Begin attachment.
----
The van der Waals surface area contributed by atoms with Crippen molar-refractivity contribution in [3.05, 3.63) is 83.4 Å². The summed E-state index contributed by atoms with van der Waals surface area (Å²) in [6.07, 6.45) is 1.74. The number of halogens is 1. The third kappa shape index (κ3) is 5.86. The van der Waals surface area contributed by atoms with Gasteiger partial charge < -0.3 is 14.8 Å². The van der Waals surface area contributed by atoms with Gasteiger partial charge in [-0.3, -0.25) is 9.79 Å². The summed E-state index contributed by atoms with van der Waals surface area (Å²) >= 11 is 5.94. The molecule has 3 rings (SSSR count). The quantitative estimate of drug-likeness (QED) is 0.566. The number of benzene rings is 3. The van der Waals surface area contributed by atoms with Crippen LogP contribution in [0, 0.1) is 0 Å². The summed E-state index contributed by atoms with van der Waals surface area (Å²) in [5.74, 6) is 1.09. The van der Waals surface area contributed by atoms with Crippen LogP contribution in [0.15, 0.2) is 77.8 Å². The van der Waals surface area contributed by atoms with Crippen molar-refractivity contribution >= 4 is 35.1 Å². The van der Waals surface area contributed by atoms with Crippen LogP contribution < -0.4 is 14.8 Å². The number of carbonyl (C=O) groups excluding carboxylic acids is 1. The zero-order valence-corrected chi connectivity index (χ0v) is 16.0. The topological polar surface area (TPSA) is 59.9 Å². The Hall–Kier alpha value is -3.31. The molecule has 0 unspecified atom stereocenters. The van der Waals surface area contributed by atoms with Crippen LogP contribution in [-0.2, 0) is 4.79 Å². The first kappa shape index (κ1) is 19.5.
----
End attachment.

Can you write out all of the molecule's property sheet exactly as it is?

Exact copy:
The van der Waals surface area contributed by atoms with Crippen molar-refractivity contribution in [3.05, 3.63) is 83.4 Å². The summed E-state index contributed by atoms with van der Waals surface area (Å²) in [6.07, 6.45) is 1.74. The number of halogens is 1. The third kappa shape index (κ3) is 5.86. The van der Waals surface area contributed by atoms with Gasteiger partial charge < -0.3 is 14.8 Å². The van der Waals surface area contributed by atoms with Gasteiger partial charge in [-0.3, -0.25) is 9.79 Å². The summed E-state index contributed by atoms with van der Waals surface area (Å²) >= 11 is 5.94. The molecule has 3 rings (SSSR count). The quantitative estimate of drug-likeness (QED) is 0.566. The number of benzene rings is 3. The van der Waals surface area contributed by atoms with Crippen LogP contribution in [0, 0.1) is 0 Å². The summed E-state index contributed by atoms with van der Waals surface area (Å²) in [5.74, 6) is 1.09. The van der Waals surface area contributed by atoms with Crippen LogP contribution in [0.15, 0.2) is 77.8 Å². The van der Waals surface area contributed by atoms with Crippen molar-refractivity contribution >= 4 is 35.1 Å². The van der Waals surface area contributed by atoms with Crippen LogP contribution < -0.4 is 14.8 Å². The number of carbonyl (C=O) groups excluding carboxylic acids is 1. The zero-order valence-corrected chi connectivity index (χ0v) is 16.0. The topological polar surface area (TPSA) is 59.9 Å². The Hall–Kier alpha value is -3.31. The molecule has 0 unspecified atom stereocenters. The van der Waals surface area contributed by atoms with Crippen LogP contribution in [-0.2, 0) is 4.79 Å². The first kappa shape index (κ1) is 19.5.